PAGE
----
Watch out, dolphins! Combat yaks are on the move

Yaks are capable of transporting heavy loads and are very docile and easy to manage. Source: Alamy / Legion Media

Yaks are capable of transporting heavy loads and are very docile and easy to manage. Source: Alamy / Legion Media

Engineers in Russia’s Southern Military District are expanding their menagerie.

This summer, combat engineers from Russia’s Southern Military District, which includes the North Caucasus republics, will be testing out a new way of transporting equipment. They are training yaks to carry explosive detectors in the mountains.

Konstantin Smeshko, the head of the engineer troops in the Southern Military District, introduced the program at a July 2 press conference in the district headquarters in Rostov-on-Don.

Alexander Lipkovich, deputy director of scientific research at the Rostovsky State Nature Preserve, said that yaks have many advantages in high altitude mountainous terrain over donkeys, which are already used to deliver the equipment to elevated and rocky areas.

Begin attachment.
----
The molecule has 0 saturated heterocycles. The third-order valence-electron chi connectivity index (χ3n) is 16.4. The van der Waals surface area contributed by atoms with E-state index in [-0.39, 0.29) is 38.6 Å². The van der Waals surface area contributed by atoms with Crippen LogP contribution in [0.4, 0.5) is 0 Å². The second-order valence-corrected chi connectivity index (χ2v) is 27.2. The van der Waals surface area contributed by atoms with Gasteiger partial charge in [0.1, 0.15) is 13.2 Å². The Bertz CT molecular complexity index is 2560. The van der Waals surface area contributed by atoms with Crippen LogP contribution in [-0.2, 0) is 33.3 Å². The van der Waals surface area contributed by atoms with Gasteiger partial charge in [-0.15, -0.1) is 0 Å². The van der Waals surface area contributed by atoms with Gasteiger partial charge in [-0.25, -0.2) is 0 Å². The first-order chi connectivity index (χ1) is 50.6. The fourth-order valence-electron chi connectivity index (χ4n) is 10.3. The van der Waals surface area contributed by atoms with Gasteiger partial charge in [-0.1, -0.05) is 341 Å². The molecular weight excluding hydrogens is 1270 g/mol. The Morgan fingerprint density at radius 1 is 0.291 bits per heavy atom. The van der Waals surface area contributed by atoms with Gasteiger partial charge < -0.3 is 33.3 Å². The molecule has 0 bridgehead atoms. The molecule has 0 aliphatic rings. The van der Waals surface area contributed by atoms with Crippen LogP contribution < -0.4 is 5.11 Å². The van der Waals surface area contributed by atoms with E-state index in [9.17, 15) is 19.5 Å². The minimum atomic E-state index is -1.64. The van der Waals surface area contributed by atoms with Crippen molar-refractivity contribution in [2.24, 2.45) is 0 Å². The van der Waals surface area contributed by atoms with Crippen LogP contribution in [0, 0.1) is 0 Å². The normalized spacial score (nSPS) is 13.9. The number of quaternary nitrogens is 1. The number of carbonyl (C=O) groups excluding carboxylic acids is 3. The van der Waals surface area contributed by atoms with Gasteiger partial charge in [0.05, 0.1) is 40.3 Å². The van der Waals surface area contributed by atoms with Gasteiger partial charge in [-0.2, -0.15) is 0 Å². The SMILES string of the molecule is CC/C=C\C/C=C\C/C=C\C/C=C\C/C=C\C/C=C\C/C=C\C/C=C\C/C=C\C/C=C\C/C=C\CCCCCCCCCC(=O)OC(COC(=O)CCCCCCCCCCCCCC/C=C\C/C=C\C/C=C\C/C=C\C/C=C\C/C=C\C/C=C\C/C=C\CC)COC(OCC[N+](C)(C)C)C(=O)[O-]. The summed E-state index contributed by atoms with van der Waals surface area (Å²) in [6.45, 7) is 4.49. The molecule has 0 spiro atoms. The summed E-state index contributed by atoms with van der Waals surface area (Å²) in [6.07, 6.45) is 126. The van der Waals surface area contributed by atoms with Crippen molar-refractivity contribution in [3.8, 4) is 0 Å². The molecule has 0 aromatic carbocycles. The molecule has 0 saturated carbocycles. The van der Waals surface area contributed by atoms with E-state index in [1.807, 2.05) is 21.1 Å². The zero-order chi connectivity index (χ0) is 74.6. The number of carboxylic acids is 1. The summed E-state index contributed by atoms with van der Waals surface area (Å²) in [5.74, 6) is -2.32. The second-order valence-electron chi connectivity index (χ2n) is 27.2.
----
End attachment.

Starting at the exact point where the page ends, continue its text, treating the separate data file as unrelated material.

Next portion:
“Yaks are typical mountain animals. The structure of their hooves allows them to travel across uneven surfaces,” Lipkovich said, noting that donkeys are better suited for the lowlands and need to be acclimated to the mountains.

Additionally, according to Lipkovich, yaks are capable of transporting heavy loads and are very docile and easy to manage. “Donkeys are known for being stubborn – it isn’t just a literary metaphor,” he said.

Smeshko said that several yaks are already undergoing acclimatization in the mountains. It is assumed that they will carry “pretty intense loads” of explosive detectors to altitudes of up to about 8,000 feet.

Transport yaks are just the latest example of ways the Russian military is using animals in its work. Combat dolphins are already in the service of the Russian Navy in the Black Sea, which is also part of the Southern Military District. The dolphins can search for items at the bottom of the sea as well as patrol the waters for small submarines and combat swimmers.

First published in Russian in RIA Novosti.

Read more: Ukraine wants its Crimean military dolphins back>>>

 

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